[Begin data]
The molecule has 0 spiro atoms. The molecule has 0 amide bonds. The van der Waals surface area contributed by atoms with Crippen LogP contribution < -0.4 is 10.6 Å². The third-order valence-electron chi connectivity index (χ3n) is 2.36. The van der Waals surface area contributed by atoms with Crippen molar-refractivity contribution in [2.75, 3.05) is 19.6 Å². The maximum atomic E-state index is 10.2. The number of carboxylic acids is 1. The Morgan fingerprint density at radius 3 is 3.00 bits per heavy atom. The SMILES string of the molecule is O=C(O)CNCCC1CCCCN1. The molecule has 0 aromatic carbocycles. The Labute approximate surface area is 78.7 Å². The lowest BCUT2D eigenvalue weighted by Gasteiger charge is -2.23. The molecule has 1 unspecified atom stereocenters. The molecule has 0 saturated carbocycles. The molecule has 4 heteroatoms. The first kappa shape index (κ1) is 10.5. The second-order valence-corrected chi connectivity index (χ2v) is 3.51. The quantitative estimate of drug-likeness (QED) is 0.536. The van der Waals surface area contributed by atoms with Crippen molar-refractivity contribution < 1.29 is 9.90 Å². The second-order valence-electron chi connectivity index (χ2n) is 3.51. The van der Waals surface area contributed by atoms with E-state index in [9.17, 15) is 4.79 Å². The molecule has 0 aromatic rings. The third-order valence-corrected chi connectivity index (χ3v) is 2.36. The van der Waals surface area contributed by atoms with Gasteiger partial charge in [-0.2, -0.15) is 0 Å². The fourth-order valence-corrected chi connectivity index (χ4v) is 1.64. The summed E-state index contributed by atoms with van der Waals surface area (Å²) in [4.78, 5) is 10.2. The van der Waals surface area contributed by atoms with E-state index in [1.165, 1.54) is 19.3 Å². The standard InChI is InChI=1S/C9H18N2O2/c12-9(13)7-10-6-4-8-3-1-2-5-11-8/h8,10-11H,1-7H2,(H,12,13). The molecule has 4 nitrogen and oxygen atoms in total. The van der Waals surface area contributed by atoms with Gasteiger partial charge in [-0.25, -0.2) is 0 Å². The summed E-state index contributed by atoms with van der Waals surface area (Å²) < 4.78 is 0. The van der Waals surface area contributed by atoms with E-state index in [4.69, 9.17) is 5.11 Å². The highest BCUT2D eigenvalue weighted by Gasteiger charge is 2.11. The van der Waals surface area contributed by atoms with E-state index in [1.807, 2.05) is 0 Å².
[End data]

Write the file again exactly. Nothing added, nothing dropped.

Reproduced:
The molecule has 0 spiro atoms. The molecule has 0 amide bonds. The van der Waals surface area contributed by atoms with Crippen LogP contribution < -0.4 is 10.6 Å². The third-order valence-electron chi connectivity index (χ3n) is 2.36. The van der Waals surface area contributed by atoms with Crippen molar-refractivity contribution in [2.75, 3.05) is 19.6 Å². The maximum atomic E-state index is 10.2. The number of carboxylic acids is 1. The Morgan fingerprint density at radius 3 is 3.00 bits per heavy atom. The SMILES string of the molecule is O=C(O)CNCCC1CCCCN1. The molecule has 0 aromatic carbocycles. The Labute approximate surface area is 78.7 Å². The lowest BCUT2D eigenvalue weighted by Gasteiger charge is -2.23. The molecule has 1 unspecified atom stereocenters. The molecule has 0 saturated carbocycles. The molecule has 4 heteroatoms. The first kappa shape index (κ1) is 10.5. The second-order valence-corrected chi connectivity index (χ2v) is 3.51. The quantitative estimate of drug-likeness (QED) is 0.536. The van der Waals surface area contributed by atoms with Crippen molar-refractivity contribution < 1.29 is 9.90 Å². The second-order valence-electron chi connectivity index (χ2n) is 3.51. The van der Waals surface area contributed by atoms with E-state index in [9.17, 15) is 4.79 Å². The molecule has 0 aromatic rings. The third-order valence-corrected chi connectivity index (χ3v) is 2.36. The van der Waals surface area contributed by atoms with Gasteiger partial charge in [-0.2, -0.15) is 0 Å². The fourth-order valence-corrected chi connectivity index (χ4v) is 1.64. The summed E-state index contributed by atoms with van der Waals surface area (Å²) in [4.78, 5) is 10.2. The van der Waals surface area contributed by atoms with E-state index in [1.165, 1.54) is 19.3 Å². The standard InChI is InChI=1S/C9H18N2O2/c12-9(13)7-10-6-4-8-3-1-2-5-11-8/h8,10-11H,1-7H2,(H,12,13). The molecule has 4 nitrogen and oxygen atoms in total. The van der Waals surface area contributed by atoms with Gasteiger partial charge in [-0.25, -0.2) is 0 Å². The summed E-state index contributed by atoms with van der Waals surface area (Å²) < 4.78 is 0. The van der Waals surface area contributed by atoms with E-state index in [4.69, 9.17) is 5.11 Å². The highest BCUT2D eigenvalue weighted by Gasteiger charge is 2.11. The van der Waals surface area contributed by atoms with E-state index in [1.807, 2.05) is 0 Å².